The story is the same here as with the grid. Foundation’s style is more verbose, but especially in this case, it allows for an easier to tweak experience. Instead of splitting classes off by what they do, Bootstrap assigns different personalities to each class. So you can choose between “btn-info” and “btn-warning” for different style options.
<a class="btn btn-success" href="#">Button Text</a>
As far as styling, I personally like the subtle gradient look that Bootstrap uses better than the glossy Foundation look, but this can be easily customized in both frameworks so it’s pretty much a non-issue.
Forms, Tabs, and Labels Oh My
It’s simply not worth going through every UI element and comparing the syntax, you should get the picture by now. Both frameworks stock you up on the most common UI items so that you can implement them with virtually no heavy lifting whatsoever.
Tabs, navigation, breadcrumbs, forms, labels, tables; if you want ’em, you got ’em no matter which of these you’re using. That being said, if you’re looking for quantity, Bootstrap really takes the lead here and seems to just pack in a ton of interesting UI elements. Each framework has some unique pieces not in the other, but Bootstrap wins the numbers game.
There’s also a pretty cool modal window plugin, some tooltips, tab functionality, dropdown menus, alert messages and some nice form validation. Jumping over to Bootstrap we see most of the same types of items implemented in subtly different ways. Once again though we find that the Bootstrap offering is a little more robust.
One area where Foundation and Bootstrap went their separate ways is with their preprocessor support. Foundation went with Sass and Compass while Bootstrap went with LESS. I started as a LESS fan but have since been won over to the power of Sass so I’m inclined to like Foundation better in this regard, especially given the Compass integration.
Compass is a powerhouse of preprocessor goodness and really makes it easy to code up cross-browser CSS3 with little effort. I’ve always been fairly surprised that Bootstrap chose the LESS route instead.
That being said, it’s interesting to note that Bootstrap pretty nearly serves as Compass for LESS. Just like with Compass, Bootstrap comes built in with all sorts of helpful mixins that help you utilize complicated CSS features with very little hand coding.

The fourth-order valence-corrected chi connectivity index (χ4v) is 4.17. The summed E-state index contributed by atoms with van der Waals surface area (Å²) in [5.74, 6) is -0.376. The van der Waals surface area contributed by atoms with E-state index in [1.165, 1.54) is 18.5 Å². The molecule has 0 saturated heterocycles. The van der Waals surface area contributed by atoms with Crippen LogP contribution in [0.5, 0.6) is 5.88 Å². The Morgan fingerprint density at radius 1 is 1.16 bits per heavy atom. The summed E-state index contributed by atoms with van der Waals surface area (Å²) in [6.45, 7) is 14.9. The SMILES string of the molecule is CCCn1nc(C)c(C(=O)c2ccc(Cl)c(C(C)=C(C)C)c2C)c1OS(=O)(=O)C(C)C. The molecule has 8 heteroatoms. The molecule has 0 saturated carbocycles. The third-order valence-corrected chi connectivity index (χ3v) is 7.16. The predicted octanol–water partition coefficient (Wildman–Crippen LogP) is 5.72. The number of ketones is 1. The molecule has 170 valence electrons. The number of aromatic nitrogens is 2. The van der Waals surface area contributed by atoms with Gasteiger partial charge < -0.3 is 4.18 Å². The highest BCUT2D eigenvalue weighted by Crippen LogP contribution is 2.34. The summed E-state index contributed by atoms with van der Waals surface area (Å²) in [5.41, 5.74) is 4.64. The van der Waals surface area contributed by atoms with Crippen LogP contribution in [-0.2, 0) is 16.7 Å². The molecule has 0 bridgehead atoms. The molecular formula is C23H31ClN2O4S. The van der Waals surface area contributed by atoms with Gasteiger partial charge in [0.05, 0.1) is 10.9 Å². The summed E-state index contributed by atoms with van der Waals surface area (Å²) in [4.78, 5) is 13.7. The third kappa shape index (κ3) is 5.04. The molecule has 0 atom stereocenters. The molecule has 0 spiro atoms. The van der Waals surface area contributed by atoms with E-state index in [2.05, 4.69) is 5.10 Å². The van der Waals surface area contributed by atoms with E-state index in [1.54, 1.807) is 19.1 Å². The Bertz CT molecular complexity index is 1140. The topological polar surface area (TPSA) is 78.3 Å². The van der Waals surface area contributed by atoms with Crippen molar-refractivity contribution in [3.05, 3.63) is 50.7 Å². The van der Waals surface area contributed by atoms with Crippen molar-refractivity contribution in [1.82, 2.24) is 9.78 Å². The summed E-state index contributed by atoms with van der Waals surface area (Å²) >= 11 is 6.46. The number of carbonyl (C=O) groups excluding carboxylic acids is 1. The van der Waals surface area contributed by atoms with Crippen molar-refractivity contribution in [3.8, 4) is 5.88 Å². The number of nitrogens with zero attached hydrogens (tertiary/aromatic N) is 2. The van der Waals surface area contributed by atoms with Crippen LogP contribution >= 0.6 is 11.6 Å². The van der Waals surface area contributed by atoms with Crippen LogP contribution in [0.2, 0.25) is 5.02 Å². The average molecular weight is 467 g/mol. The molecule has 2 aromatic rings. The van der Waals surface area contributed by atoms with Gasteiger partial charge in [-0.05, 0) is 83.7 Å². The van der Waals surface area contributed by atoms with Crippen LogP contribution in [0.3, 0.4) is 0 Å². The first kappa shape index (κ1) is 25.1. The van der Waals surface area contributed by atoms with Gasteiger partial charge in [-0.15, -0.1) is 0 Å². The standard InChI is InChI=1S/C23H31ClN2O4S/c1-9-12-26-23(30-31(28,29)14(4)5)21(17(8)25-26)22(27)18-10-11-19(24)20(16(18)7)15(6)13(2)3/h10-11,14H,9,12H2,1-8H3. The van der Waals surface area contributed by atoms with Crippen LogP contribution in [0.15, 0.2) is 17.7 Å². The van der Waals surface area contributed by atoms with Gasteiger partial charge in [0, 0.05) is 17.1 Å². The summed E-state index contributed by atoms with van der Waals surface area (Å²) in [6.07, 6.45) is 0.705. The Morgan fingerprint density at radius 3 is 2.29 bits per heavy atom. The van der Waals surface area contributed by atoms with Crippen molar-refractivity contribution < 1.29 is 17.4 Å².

Whether you’re using Foundation or Bootstrap, taking advantage of the preprocessor support will make it far easier to customize and extend the framework.
Cut The Crap, Who Wins?
It’s difficult to declare a winner here. As I mentioned previously, Bootstrap 1 was easily inferior to Foundation simply because the layout was purely static and non-responsive. With Bootstrap 2 however, Twitter really upped their game and have built an exceptional toolset and Foundation has some work to do if it’s going to match it.
Bootstrap simply has more to offer from a strict feature list perspective. It’s also more succinctly coded, better organized and far more thoroughly documented. This is on top of the fact that the developer community has thoroughly embraced Bootstrap to the point that superb third party themes, plugins and other extras are easy to find.
That being said, there’s an important question here: is bigger better? Just because Bootstrap seems to have more in it doesn’t necessarily mean that it’s superior. In the world of web design and development, less is often more. Foundation has a simpler, less bloated feel to it that I really appreciated. It really is amazingly easy to download it and begin busting out web pages in no time.
Bootstrap users will chime in here and point out that the bloated argument doesn’t apply because there’s a custom Bootstrap download builder that easily lets you decide what you do and don’t want in your framework.
Which Do You Think Is Better?
You should give both frameworks a test drive to see which you gel with better. However, you came here for an opinion and I’ve got one for you. If you only want to download one of these libraries, go with Bootstrap. I’m not a Bootstrap fanboy and to be honest I haven’t even adopted it into my personal workflow. Further, I see Foundation as the underdog and would love to give it the prize here, but I think it’s got some catching up to do before that happens.
But what do I know? You guys are using these types of tools every day and I want to hear what you think. Is Foundation better than Bootstrap? Why or why not? Would you consider using either of these in your workflow if you’re not already?